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Job Special Report4

It is unfortunate that in Pakistan our system of education is not oriented towards producing educated youths, having occupational skills. Education has had a disappointing relationship to future job prospects for many students, with the result that frustration is high and emigration of trained people is common. Ensuring the return home of Pakistanis sent abroad for higher degrees is also a problem. Special incentives in land and salaries have been provided to attract overseas Pakistanis back to the country. Many companies have moved operations to places with cheap, relatively poorly educated labour. What is crucial, they say, is the dependability of a labour force and how well it can be managed and trained not its general educational level, although a small cadre of highly educated creative people are essential to innovation and growth. Ending discrimination and changing values are probably more important than reading in moving low-income families into the middle class.

The current training gaps that now exist have reached a critical stage. Public sector programmes of training are grossly inadequate and government incentives for private sector training do not seem to work. It is quiet clear that much of the training required to mould our young human resources has to be from the private sector. A bold and imaginative thinking must go into generating such training facilities, capacities and programmes in the private sector.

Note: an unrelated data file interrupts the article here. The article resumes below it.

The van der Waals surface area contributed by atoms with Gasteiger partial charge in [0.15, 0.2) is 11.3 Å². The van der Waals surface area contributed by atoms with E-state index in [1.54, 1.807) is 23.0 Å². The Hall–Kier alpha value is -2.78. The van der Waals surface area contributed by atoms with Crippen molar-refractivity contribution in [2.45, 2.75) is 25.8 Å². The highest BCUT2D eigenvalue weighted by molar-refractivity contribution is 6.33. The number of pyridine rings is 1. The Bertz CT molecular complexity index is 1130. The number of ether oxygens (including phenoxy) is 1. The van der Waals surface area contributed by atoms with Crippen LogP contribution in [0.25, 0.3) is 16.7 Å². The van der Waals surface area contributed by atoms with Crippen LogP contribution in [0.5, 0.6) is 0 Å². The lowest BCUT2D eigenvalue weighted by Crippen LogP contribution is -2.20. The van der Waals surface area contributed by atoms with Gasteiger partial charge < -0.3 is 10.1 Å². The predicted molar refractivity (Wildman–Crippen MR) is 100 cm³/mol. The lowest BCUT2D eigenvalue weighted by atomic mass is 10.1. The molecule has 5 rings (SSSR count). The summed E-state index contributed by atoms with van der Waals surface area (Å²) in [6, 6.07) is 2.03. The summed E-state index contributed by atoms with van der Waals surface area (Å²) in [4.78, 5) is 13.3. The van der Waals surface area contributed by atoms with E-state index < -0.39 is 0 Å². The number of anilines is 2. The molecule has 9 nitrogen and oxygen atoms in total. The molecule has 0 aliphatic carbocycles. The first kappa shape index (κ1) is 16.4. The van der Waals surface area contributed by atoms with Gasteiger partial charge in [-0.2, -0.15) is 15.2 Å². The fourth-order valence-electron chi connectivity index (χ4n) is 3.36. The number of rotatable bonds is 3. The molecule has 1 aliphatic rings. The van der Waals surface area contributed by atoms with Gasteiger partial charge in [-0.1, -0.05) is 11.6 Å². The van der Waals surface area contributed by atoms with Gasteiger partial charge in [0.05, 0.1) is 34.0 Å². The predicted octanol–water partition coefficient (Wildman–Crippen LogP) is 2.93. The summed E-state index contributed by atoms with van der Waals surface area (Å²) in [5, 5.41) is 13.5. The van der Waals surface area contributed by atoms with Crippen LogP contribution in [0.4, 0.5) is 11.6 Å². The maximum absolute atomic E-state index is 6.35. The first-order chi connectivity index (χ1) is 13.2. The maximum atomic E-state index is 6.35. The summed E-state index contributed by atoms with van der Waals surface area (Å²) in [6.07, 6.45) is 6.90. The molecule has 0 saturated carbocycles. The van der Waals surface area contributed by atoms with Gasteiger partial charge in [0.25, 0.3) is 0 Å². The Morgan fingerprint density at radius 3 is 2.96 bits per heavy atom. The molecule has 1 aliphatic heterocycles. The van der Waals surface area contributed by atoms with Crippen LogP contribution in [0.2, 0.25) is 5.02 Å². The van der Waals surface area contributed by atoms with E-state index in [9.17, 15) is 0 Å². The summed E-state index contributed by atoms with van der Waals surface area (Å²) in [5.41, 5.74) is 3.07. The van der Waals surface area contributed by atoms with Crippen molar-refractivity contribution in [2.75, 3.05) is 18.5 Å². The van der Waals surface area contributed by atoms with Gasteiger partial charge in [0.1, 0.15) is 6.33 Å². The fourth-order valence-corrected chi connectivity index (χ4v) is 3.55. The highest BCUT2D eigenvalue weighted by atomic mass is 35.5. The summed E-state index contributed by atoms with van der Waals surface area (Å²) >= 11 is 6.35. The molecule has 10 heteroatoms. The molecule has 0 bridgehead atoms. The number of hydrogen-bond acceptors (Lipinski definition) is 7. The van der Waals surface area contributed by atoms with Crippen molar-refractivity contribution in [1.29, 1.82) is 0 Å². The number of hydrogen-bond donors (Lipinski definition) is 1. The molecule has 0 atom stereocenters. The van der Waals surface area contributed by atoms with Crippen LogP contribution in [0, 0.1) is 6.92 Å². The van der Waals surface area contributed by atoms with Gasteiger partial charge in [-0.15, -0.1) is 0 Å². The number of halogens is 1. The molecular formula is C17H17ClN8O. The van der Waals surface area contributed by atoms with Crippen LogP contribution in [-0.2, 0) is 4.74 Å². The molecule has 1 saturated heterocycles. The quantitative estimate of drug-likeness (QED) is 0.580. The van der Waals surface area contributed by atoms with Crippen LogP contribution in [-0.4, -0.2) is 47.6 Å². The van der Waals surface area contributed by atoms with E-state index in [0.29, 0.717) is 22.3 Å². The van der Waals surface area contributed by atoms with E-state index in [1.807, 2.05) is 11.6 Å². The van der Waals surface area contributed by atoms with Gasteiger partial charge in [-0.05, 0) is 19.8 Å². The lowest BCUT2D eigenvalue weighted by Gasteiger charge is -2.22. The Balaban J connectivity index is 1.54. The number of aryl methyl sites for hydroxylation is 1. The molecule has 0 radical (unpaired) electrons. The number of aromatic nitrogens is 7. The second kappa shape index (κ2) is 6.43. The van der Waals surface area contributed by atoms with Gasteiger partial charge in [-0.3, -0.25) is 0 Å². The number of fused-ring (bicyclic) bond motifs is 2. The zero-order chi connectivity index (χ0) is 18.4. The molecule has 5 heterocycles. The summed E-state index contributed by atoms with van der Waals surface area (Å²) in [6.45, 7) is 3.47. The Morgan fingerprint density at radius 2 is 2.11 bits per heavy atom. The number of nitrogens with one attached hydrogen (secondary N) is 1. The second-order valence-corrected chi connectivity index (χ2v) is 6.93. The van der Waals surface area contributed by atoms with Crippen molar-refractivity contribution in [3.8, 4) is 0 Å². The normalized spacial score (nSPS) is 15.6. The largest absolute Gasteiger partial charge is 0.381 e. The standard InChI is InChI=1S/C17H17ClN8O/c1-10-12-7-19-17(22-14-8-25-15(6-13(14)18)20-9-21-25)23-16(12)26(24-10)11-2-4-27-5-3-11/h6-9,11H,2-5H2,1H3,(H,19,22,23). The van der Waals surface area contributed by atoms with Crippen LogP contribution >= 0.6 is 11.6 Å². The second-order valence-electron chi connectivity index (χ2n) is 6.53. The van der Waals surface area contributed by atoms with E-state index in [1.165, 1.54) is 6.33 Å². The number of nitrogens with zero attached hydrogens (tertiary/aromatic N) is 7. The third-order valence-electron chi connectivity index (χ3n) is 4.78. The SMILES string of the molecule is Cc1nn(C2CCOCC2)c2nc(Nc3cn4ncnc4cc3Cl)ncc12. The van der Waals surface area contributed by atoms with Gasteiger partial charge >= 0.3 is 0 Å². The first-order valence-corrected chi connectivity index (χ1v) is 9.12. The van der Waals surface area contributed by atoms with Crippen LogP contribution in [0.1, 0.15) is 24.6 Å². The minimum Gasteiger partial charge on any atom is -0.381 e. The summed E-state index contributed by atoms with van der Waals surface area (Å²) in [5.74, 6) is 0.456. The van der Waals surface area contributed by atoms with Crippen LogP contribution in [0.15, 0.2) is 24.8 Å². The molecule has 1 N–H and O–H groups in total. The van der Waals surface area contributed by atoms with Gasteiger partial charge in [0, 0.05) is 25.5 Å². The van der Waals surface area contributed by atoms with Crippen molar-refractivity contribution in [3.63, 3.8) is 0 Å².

Pakistan's human resource community is lagging behind in their understanding of globalization requirements and the development of appropriate technologies to deal with them. In an increasingly complex economy, Pakistan with present approach will continue to lose competitive ground to foreign nations unless the country switches to a strategy of better educated, better trained employees with global orientation and with more productive forms of work organization. Organizations should be developed that are consumer driven, quality-focused and globally effective. In this way, organizations will strive to restore a nation's competitiveness and assist in ensuring its continued prosperity in the new millennium. The time has come for an integrated effort to ensure that business leaders will have the management and cross-cultural skills necessary to compete on a global basis.

Pakistan's HR community has evolutionary thinking approach. What is needed is a revolutionary approach in convincing management that they can deliver strategic results with positive attitude and multi-dimensional approach. An approach that shifts emphasis from HR traditional focus as expert administrators, toward developing a multi-skilled, multi-functional department that add value to the organization as a whole. To gain entree into the upper-echelons of business and get the ear of the CEO and a seat at the boardroom table you've got to be able to speak their language. It means cross-training to acquire new business skills that will not only help reinvigorate HR, and make it more visible in the corporate structure, but also encourage other managers to recognize how leading-edge people management can benefit all areas of business planning.

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